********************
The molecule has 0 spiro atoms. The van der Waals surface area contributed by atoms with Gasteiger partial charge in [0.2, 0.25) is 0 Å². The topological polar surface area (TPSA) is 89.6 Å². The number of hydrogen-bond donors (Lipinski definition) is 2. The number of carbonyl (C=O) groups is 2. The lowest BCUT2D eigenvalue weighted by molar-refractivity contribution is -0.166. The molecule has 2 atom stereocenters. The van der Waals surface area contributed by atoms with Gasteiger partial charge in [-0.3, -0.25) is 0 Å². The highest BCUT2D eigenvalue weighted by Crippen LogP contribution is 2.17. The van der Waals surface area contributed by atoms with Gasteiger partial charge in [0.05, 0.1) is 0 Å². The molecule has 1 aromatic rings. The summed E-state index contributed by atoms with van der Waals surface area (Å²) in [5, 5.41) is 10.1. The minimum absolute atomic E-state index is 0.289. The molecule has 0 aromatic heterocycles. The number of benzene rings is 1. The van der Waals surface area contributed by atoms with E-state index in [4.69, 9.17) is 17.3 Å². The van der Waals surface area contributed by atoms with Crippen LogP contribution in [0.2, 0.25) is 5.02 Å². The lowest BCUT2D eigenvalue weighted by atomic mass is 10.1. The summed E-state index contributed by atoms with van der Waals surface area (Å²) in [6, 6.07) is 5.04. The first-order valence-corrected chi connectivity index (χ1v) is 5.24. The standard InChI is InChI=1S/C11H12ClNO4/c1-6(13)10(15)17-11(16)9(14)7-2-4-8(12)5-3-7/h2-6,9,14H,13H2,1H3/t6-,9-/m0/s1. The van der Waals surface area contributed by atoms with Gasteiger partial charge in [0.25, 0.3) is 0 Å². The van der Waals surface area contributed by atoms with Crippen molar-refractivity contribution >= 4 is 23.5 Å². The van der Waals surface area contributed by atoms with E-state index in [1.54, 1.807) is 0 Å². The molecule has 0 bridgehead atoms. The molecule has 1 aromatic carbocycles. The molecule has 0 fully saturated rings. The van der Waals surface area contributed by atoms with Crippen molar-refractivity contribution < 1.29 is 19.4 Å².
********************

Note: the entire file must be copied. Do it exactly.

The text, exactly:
The molecule has 0 spiro atoms. The van der Waals surface area contributed by atoms with Gasteiger partial charge in [0.2, 0.25) is 0 Å². The topological polar surface area (TPSA) is 89.6 Å². The number of hydrogen-bond donors (Lipinski definition) is 2. The number of carbonyl (C=O) groups is 2. The lowest BCUT2D eigenvalue weighted by molar-refractivity contribution is -0.166. The molecule has 2 atom stereocenters. The van der Waals surface area contributed by atoms with Gasteiger partial charge in [-0.3, -0.25) is 0 Å². The highest BCUT2D eigenvalue weighted by Crippen LogP contribution is 2.17. The van der Waals surface area contributed by atoms with Gasteiger partial charge in [0.05, 0.1) is 0 Å². The molecule has 1 aromatic rings. The summed E-state index contributed by atoms with van der Waals surface area (Å²) in [5, 5.41) is 10.1. The minimum absolute atomic E-state index is 0.289. The molecule has 0 aromatic heterocycles. The number of benzene rings is 1. The van der Waals surface area contributed by atoms with E-state index in [4.69, 9.17) is 17.3 Å². The van der Waals surface area contributed by atoms with Crippen LogP contribution in [0.2, 0.25) is 5.02 Å². The lowest BCUT2D eigenvalue weighted by atomic mass is 10.1. The summed E-state index contributed by atoms with van der Waals surface area (Å²) in [6, 6.07) is 5.04. The first-order valence-corrected chi connectivity index (χ1v) is 5.24. The standard InChI is InChI=1S/C11H12ClNO4/c1-6(13)10(15)17-11(16)9(14)7-2-4-8(12)5-3-7/h2-6,9,14H,13H2,1H3/t6-,9-/m0/s1. The van der Waals surface area contributed by atoms with Gasteiger partial charge in [0.25, 0.3) is 0 Å². The van der Waals surface area contributed by atoms with Crippen molar-refractivity contribution >= 4 is 23.5 Å². The van der Waals surface area contributed by atoms with E-state index in [1.54, 1.807) is 0 Å². The molecule has 0 bridgehead atoms. The molecule has 1 aromatic carbocycles. The molecule has 0 fully saturated rings. The van der Waals surface area contributed by atoms with Crippen molar-refractivity contribution < 1.29 is 19.4 Å².